The Book is Dead, Long Live the Book!

I have a confession to make. I’m not proud of it, but here it is: I don’t buy books anymore.

Don’t get me wrong. I love books. I love the feel and smell of the paper. I love the pretty pictures on the covers. I love the sight of all my books lining the walls of my house, reminding me of great worlds, great characters, great stories. But … these days I just don’t buy that many of them.

I still buy words, of course. But I buy them on my cell phone. And “real” books — the kind they chop down trees and roll printing presses to make — have become my word delivery vehicle of last resort.

I’m not sure how I feel about this. Or, actually, I am sure. I feel … conflicted.

On the one hand, the convenience of e-books is awe-inspiring. I can fit hundreds of books onto my phone, which now also contains my calendar, internet, fax, and pretty much everything else I need to make a living writing fiction (short of full-featured word processing and an ergonomic keyboard, which I’m sure are coming soon). As a writer of research-driven science fiction and historical fantasy, I also love the convenience of having all my notes and highlights instantly available in searchable form. No need to sift through index cards so I can track down citations for the copy editor. It’s all right there in my computer: notes, quotes, page numbers, everything.

The convenience factor has even changed my relation to my once-beloved paper books. The other day I was ransacking my shelves for a book when I felt a surge of new and unfamiliar annoyance. Why was this book hiding from me in such a childish manner? Why couldn’t it just tell my cell phone where it was and end the pain for everyone? In short … why wasn’t it acting more like the real books that were already on my phone?

That was a very strange moment, and I still don’t quite know what to make of it.

I’m not sure anyone else out there knows what to make of it either. Here are two major players in the e-book revolution — each taking opposite positions about the change from paper books to e-books.  On one end of the spectrum, Joe Konrath waxes poetic about the e-book as multi-media platform and social network. At the other end, Cory Doctorow argues that people still buy his books on paper even though he gives the e-files away for free because reading the old-fashioned way remains a precious refuge from the constant stimulus and interruption of life in the wired age.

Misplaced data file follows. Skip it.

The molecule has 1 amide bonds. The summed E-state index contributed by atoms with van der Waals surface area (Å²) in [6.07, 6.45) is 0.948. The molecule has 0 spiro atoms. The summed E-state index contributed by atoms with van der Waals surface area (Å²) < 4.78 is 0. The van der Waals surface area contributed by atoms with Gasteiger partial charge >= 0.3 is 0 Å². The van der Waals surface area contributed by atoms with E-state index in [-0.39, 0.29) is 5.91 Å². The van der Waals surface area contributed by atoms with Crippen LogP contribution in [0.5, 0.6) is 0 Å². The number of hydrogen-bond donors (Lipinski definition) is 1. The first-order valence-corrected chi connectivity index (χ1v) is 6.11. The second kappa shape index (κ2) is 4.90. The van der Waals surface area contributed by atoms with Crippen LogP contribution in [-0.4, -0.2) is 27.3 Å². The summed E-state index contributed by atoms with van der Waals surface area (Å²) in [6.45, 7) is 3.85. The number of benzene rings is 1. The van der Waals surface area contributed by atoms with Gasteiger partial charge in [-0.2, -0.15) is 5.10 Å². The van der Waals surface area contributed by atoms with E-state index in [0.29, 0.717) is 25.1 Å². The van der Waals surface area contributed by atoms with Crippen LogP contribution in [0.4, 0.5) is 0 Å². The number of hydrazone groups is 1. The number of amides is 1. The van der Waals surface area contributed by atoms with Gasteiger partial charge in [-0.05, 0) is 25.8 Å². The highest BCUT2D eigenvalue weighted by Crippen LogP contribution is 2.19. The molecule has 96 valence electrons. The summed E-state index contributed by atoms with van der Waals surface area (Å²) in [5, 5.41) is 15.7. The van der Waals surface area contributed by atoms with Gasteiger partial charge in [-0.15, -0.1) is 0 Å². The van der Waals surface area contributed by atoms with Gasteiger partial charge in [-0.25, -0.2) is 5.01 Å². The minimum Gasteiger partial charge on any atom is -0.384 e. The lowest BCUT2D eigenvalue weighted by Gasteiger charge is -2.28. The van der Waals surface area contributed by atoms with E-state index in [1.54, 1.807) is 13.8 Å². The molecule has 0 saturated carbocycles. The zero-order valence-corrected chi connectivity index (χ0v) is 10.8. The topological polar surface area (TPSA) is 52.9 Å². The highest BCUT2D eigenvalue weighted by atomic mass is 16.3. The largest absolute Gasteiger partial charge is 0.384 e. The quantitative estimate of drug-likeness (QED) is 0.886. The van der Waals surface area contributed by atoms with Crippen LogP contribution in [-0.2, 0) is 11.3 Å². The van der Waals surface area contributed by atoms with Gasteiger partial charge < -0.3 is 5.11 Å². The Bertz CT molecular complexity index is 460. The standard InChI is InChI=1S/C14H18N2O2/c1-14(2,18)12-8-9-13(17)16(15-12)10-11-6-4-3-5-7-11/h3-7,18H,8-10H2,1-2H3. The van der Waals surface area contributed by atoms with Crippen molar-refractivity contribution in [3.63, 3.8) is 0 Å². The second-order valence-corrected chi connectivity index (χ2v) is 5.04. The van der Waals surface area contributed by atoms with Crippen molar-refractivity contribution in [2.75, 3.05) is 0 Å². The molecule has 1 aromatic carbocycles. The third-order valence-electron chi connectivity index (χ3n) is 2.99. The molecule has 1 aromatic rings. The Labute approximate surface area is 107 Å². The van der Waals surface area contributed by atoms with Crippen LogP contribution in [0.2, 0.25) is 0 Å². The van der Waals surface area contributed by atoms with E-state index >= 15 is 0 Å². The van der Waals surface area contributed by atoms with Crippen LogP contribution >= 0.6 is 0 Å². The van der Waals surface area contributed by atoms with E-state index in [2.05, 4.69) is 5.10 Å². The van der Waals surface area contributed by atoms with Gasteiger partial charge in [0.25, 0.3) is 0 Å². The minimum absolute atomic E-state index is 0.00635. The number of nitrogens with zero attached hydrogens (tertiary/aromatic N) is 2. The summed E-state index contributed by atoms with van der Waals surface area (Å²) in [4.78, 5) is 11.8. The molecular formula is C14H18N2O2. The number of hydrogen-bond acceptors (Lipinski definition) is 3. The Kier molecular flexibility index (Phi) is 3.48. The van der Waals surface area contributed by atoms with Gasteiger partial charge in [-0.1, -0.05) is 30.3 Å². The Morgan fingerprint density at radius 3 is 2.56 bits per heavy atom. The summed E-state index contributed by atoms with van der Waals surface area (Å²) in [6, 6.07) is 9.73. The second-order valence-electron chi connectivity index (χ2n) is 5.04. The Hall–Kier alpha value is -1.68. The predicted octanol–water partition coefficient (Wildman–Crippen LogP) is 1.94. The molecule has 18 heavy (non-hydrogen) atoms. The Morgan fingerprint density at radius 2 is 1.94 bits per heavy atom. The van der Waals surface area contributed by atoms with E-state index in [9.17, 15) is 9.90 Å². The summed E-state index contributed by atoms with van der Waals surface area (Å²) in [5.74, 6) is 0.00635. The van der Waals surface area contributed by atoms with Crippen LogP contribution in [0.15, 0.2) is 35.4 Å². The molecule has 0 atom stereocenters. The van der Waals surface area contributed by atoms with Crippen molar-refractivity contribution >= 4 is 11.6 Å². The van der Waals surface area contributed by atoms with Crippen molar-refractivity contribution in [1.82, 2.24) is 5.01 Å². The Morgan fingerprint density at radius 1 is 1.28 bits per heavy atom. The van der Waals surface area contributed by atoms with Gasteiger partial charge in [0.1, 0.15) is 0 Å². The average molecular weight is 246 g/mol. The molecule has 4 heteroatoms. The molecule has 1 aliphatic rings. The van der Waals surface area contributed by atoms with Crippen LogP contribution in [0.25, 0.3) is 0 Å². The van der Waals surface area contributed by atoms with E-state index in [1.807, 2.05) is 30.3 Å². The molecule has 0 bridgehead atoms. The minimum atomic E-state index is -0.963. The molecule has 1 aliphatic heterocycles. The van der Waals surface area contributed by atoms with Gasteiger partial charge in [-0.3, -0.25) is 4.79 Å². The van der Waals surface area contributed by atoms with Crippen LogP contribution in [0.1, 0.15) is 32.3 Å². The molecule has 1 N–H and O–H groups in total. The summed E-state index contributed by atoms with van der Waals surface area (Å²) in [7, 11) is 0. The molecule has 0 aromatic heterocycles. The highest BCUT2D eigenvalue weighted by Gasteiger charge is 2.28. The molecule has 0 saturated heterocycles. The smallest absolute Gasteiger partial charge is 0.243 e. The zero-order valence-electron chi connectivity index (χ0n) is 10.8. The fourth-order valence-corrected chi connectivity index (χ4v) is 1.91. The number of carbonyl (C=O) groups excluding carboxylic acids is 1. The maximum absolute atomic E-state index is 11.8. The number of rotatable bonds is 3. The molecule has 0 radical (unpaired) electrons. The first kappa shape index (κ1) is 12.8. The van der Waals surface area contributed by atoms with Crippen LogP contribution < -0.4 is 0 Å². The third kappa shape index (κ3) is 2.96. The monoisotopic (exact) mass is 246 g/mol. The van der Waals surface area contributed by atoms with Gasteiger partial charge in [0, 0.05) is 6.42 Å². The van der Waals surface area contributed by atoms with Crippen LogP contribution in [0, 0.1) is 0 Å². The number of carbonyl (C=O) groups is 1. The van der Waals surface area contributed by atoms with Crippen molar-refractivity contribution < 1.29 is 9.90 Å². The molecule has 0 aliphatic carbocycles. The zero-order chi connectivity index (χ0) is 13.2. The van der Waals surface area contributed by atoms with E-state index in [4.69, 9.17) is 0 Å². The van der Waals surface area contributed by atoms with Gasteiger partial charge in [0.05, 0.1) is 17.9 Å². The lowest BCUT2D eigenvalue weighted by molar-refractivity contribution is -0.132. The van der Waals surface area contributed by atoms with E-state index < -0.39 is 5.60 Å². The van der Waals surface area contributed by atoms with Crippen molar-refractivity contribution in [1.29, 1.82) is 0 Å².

And the thing is … they’re both right.

On the one hand, e-books offer both stupendous convenience and miraculous new creative possibilities. Not least, they free writers of the tyranny of printing, binding and distribution costs. They replace the tyranny of paper with the tyranny of time: a publishing paradigm in which delivering words is so cheap that the true “cost” of a book will be measured not in dollars but in attention spans.

On the other hand, as Cory points out, reading a good book on paper is richer, deeper, more visceral than reading it on a screen. And if I had to pick one word to describe what sets paper books apart, it would be — once again — time.

Time flows fast and shallow when you’re on-line. There’s the constant pull to check the email, check the news, make sure you’re not missing the latest frog-on-monkey video. Sometimes I watch myself pinging back and forth between research, email, news, and writing … and I can’t help thinking of the line in The Grapes of Wrath about how a man’s life moves in starts and jerks but a woman’s life flows deep and steady like a river. I don’t know if that’s true of men and women (and I doubt Steinbeck did either). But I do think it captures something essential about the emotional and intellectual commitment we make when we shut the computer, step out of the everyday world, and give ourselves up completely to a book.

When you read on-line it’s easy to get stuck halfway between the book world and the real world. But when you settle in with a paper book, your inner time flows as slow and deep as the story needs it to flow. A great story is its own universe, full of pleasures and insights that only reveal themselves when you let the book set the pace. Some of those rewards are sturdy enough to survive the constant interruptions of reading on-line. But others are more fragile. And that facet of the reading experience — that timeless feeling of being submerged in a dream that unfolds at its own rhythm — is what pulls me back time and again to my favorite paper books.

But on the third hand … here’s an article by Adam Penenberg about the future of reading in the digital age. As he points out, the first cars were called “horseless carriages” — and that’s pretty much what they looked like too. So the books of the future may look as different from today’s e-books as a Maserati is from a Model T. Hypertext and book-based social networks are just the beginning of an evolution that we can’t predict any more than Johannes Gutenberg could have predicted us. In fact, I’ve been talking recently to a high tech startup that’s already developing new interactive e-book features much like the ones Penenberg describes. Their work is intriguing. To me, it’s more than intriguing. It’s downright inspiring. And here’s why….

  • Imagine reading a science fiction novel where made-up science terms are hyperlinked to a database that explains how the writer invented them and points you to the underlying research from which the invention was extrapolated.
  • Imagine reading a book whose full annotated text is live on Goodreads so you can share your reading experience with others in a permanent moveable feast of an online reading group.